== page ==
Eventually, I discarded the catalog.  There were baseball gloves, bats, and balls to buy.  Whenever an updated catalog arrived in the mail, I peeked inside.  It was listed in the special occasion section but still $300.  A year went by when, to my surprise, the dress was advertised on clearance for under $100.  I charged it and couldn’t wait to try it on as I rushed into my bedroom and shut the door the day it arrived.  It was just as gorgeous on me as the model – or so I thought – until my youngest son burst through the bedroom door.

“Why are you wearing that?”

“Just trying on.”

I felt silly so hid the dress in a remote closet in the basement.  Years passed.  When I exchanged a few items in the closet to go along with the seasons, I wondered, “Should I keep this dress?  Will I ever get to wear it?”  Do Not Remove This Tag still hung from the inside.

Ten years passed – sons grew up, a divorce after thirty years – and I needed to find my way.  I had to dance and enrolled in ballroom dancing classes no longer afraid to live my dreams.  Several months later, although I was still a novice, my teacher coaxed me to perform in a public routine, a waltz showcase.  We rehearsed for months.  A few weeks before the performance, my middle son returned home from college for the summer and was struck with cancer.  I said I would withdraw from the program.  But three weeks later, he had recovered from surgery with a good prognosis; and it appeared I could dance – just a few days away.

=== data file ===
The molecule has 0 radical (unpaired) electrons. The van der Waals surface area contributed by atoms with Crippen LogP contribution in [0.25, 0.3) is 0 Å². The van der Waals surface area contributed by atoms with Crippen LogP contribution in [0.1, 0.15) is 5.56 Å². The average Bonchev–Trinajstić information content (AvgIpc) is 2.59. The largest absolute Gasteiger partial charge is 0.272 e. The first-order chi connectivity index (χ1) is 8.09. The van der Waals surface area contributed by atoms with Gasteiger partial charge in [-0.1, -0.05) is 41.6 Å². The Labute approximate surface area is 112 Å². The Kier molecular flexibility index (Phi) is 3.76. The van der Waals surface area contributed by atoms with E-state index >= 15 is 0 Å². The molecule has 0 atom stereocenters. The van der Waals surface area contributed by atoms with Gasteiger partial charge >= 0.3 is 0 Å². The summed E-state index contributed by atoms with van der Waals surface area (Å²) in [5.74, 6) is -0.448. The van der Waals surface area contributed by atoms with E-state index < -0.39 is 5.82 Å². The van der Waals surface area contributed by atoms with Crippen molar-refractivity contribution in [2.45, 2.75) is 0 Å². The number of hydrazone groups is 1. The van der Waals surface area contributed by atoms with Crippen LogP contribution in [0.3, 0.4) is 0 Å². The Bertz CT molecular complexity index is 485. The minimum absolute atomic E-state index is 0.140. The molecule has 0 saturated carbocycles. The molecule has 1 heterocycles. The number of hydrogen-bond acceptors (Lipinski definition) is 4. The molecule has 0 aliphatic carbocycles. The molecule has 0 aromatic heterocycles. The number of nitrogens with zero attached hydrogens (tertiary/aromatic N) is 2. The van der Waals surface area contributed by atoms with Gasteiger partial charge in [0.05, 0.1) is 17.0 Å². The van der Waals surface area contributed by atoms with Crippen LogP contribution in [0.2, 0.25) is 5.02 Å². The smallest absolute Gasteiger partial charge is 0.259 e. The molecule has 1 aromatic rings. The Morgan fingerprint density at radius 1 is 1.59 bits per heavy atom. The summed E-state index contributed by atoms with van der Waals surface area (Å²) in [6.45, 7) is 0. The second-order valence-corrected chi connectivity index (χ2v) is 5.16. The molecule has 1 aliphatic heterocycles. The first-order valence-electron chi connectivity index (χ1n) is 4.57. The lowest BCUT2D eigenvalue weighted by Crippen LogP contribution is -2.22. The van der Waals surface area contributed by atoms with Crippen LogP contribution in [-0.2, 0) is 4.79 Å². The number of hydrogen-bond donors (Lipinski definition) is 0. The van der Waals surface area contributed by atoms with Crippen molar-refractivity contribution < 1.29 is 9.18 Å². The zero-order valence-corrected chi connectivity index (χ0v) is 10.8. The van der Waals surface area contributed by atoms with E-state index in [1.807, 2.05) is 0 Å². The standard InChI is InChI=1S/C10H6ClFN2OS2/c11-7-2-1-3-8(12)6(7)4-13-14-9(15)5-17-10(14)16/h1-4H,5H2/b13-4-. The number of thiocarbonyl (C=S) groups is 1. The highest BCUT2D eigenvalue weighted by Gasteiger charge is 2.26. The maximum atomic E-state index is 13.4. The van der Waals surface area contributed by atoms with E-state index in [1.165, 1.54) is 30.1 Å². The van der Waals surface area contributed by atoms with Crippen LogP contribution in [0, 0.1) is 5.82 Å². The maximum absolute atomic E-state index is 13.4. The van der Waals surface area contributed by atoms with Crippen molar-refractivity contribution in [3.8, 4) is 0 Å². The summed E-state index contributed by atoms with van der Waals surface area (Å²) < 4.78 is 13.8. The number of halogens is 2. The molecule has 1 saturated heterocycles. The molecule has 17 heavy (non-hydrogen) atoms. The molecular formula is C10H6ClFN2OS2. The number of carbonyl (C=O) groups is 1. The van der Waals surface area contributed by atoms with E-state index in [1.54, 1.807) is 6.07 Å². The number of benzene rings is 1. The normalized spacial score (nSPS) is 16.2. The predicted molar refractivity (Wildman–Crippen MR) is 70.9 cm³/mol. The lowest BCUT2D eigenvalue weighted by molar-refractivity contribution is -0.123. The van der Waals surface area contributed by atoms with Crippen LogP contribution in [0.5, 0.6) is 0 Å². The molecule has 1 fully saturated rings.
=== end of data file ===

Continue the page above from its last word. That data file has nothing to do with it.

I ran to the closet, riffled through the sandwiched dresses, and found it – my perfect sparkling dream.  I took it out of the clear plastic bag, snipped off the tags, and stepped into the dress.  My oldest son zipped it up, and I modeled it around the house.  When I turned to head back downstairs, the sixteen-inch zipper split!  I could not consider another dress.  Everything was planned – the jewelry, the nails, the shoes – it had to be this gown.  The performance was the next evening.  Could I save my dream?

The next morning, I telephoned every tailor listed online.  I found one who agreed to help if I could get the dress to her immediately, but I couldn’t leave work.  My baseball-mom friend delivered the dress in her engine-blowing suburban, and they shared a chuckle about my obsession.

Dress in tow, I arrived at the studio early and adorned myself – the gown, rhinestone necklace, bracelets, earrings, and the glitter-filled white nails.  I’m not sure which had more bling – the beaded bodice or my skin.  My hair, still golden, did not have to be swept up.  I learned that shorter hair helped me age with grace.  I gazed in the full-length mirror and felt good.  My heart pounded from anticipation and nervousness as the emcee announced my name.  My teacher waited at the door; my moment was at hand.  Adrenalin transformed into confidence the instant my silver shoes touched the wood floor.  The skirt flowed with each rise and fall; the bodice glistened with each twirl.  And I couldn’t stop smiling as we waltzed without missing a beat.